1. Business & subject domain study
This stage is an introductory, yet a very important step allowing us to understand how the application will fit into the client’s business and help to potentially develop it further.
Sure thing, depending on the specific character of the client’s business, we first prepare a list of questions to be asked. Then we arrange a conference-call and discuss everything in detail. After this long conversation (oftentimes several calls) we make a document which comprises everything that we have managed to find out and learn. To make it easier for the client to communicate, we often provide a list of questions in advance. Yet again all the details are discussed only during voice-calls because lots of additional questions may come to light throughout the dialogue.
Actually, the more honest and open a customer is answering our questions and sharing information, the better we understand their business, their goals, vision and challenges we would help them with.
This stage consists of several parts. First off, we set up a call with the client to discuss the target audience of the app. We keep on asking many questions to find out how the client sees and understands prospective users. Of course, we do not stop here, because without our own analysis, this understanding of the audience will be one-sided and pretty subjective. When it comes to a lifestyle app (there are lots of them in our portfolio), we often interview users, study their open profiles, tastes, expectations, suggestions and feedback shared, etc. If the client already has an app or a website running, we study the analytics of those products.
Based on the analysis of the data obtained, we flesh out several generalised characters: representatives of the target audience whom we will make the application for. For these personas we describe their pains, needs, desires and so on. To do this we use our universal template with a description of all the characteristics we are interested in. We often get back to these personas at the design and development stages to make sure we are not shying away from the needs of these people.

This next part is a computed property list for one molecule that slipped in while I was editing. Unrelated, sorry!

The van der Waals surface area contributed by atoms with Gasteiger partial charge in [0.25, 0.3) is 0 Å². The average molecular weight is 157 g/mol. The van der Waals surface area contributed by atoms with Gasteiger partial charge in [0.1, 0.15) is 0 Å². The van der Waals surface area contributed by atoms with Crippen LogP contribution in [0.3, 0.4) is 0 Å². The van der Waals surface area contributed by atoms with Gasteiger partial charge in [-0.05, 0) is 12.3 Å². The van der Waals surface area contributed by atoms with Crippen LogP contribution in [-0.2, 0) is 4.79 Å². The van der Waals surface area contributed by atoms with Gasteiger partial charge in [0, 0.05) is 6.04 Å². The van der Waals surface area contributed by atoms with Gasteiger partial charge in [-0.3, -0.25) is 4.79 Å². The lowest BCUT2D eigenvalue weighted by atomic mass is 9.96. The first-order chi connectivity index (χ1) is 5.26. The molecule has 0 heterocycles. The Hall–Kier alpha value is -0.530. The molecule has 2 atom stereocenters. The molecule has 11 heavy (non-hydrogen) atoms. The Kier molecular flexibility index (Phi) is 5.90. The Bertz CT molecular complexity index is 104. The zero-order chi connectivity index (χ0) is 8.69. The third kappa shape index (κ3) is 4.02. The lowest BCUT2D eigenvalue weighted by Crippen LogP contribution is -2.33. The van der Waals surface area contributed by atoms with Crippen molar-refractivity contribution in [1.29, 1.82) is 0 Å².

The result of this stage is a document describing these very personas: fictional personalities with a set of characteristics peculiar to our target audience.
3. Competitive analysis
At this stage, our task is to understand whether the client’s business or its prospective mobile application have any competitors. How the competitors’ apps work, what solutions they have implemented, what reviews their users share — all this is the invaluable knowledge that has to be taken into account when developing a new app.
Everything is analysed, studied and described by us and the result turns out to be a table with the information collected and processed. We look for ways to use the best practices found within our project and learn from the mistakes of others.
Almost all our projects are implemented to solve a specific business problem of the client and meet specific users’ needs. To help the client grow and start solving even more clients’ problems through offering them something completely new, we need to know the market, i.e. the current situation. Competitive analysis just shows what clients’ needs and expectations the competitors have already met or are trying to meet.
Sometimes the task becomes a complicated one, as there are no direct competitors or they are not so obvious. In such cases, you need to understand how users are currently trying to cater to the needs our application will respond to. It is important to identify patterns, pros and cons of the solutions.
4. User stories